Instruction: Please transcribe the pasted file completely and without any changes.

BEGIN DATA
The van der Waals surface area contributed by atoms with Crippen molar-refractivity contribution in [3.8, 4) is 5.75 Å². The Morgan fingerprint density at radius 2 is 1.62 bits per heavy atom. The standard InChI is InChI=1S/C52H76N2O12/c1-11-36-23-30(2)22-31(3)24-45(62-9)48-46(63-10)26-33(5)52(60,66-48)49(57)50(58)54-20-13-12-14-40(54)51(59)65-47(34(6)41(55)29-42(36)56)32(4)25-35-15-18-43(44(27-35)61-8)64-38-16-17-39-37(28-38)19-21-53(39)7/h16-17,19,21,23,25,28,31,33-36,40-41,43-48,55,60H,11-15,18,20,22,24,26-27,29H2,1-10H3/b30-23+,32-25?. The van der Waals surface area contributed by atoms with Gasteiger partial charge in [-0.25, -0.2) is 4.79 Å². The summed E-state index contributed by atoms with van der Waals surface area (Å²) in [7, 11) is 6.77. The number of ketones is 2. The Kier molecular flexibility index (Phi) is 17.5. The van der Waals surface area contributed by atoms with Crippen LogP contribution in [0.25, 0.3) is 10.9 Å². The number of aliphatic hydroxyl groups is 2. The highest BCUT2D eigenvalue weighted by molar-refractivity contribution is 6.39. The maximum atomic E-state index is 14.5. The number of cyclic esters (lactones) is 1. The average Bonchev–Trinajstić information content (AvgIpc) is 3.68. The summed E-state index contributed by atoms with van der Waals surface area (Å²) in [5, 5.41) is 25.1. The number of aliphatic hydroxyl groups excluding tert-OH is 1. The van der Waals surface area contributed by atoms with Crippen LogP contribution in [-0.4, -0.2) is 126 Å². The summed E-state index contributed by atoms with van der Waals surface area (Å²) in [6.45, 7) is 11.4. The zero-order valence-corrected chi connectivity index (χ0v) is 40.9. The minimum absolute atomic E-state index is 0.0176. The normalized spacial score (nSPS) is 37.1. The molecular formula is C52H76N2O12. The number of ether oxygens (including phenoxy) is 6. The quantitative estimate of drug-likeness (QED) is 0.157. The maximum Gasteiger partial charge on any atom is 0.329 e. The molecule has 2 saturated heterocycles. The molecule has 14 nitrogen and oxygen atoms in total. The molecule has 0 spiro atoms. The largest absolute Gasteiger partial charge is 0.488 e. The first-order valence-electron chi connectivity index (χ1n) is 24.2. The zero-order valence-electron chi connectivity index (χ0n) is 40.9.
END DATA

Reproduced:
The van der Waals surface area contributed by atoms with Crippen molar-refractivity contribution in [3.8, 4) is 5.75 Å². The Morgan fingerprint density at radius 2 is 1.62 bits per heavy atom. The standard InChI is InChI=1S/C52H76N2O12/c1-11-36-23-30(2)22-31(3)24-45(62-9)48-46(63-10)26-33(5)52(60,66-48)49(57)50(58)54-20-13-12-14-40(54)51(59)65-47(34(6)41(55)29-42(36)56)32(4)25-35-15-18-43(44(27-35)61-8)64-38-16-17-39-37(28-38)19-21-53(39)7/h16-17,19,21,23,25,28,31,33-36,40-41,43-48,55,60H,11-15,18,20,22,24,26-27,29H2,1-10H3/b30-23+,32-25?. The van der Waals surface area contributed by atoms with Gasteiger partial charge in [-0.25, -0.2) is 4.79 Å². The summed E-state index contributed by atoms with van der Waals surface area (Å²) in [7, 11) is 6.77. The number of ketones is 2. The Kier molecular flexibility index (Phi) is 17.5. The van der Waals surface area contributed by atoms with Crippen LogP contribution in [0.25, 0.3) is 10.9 Å². The number of aliphatic hydroxyl groups is 2. The highest BCUT2D eigenvalue weighted by molar-refractivity contribution is 6.39. The maximum atomic E-state index is 14.5. The number of cyclic esters (lactones) is 1. The average Bonchev–Trinajstić information content (AvgIpc) is 3.68. The summed E-state index contributed by atoms with van der Waals surface area (Å²) in [5, 5.41) is 25.1. The number of aliphatic hydroxyl groups excluding tert-OH is 1. The van der Waals surface area contributed by atoms with Crippen LogP contribution in [-0.4, -0.2) is 126 Å². The summed E-state index contributed by atoms with van der Waals surface area (Å²) in [6.45, 7) is 11.4. The zero-order valence-corrected chi connectivity index (χ0v) is 40.9. The minimum absolute atomic E-state index is 0.0176. The normalized spacial score (nSPS) is 37.1. The molecular formula is C52H76N2O12. The number of ether oxygens (including phenoxy) is 6. The quantitative estimate of drug-likeness (QED) is 0.157. The maximum Gasteiger partial charge on any atom is 0.329 e. The molecule has 2 saturated heterocycles. The molecule has 14 nitrogen and oxygen atoms in total. The molecule has 0 spiro atoms. The largest absolute Gasteiger partial charge is 0.488 e. The first-order valence-electron chi connectivity index (χ1n) is 24.2. The zero-order valence-electron chi connectivity index (χ0n) is 40.9.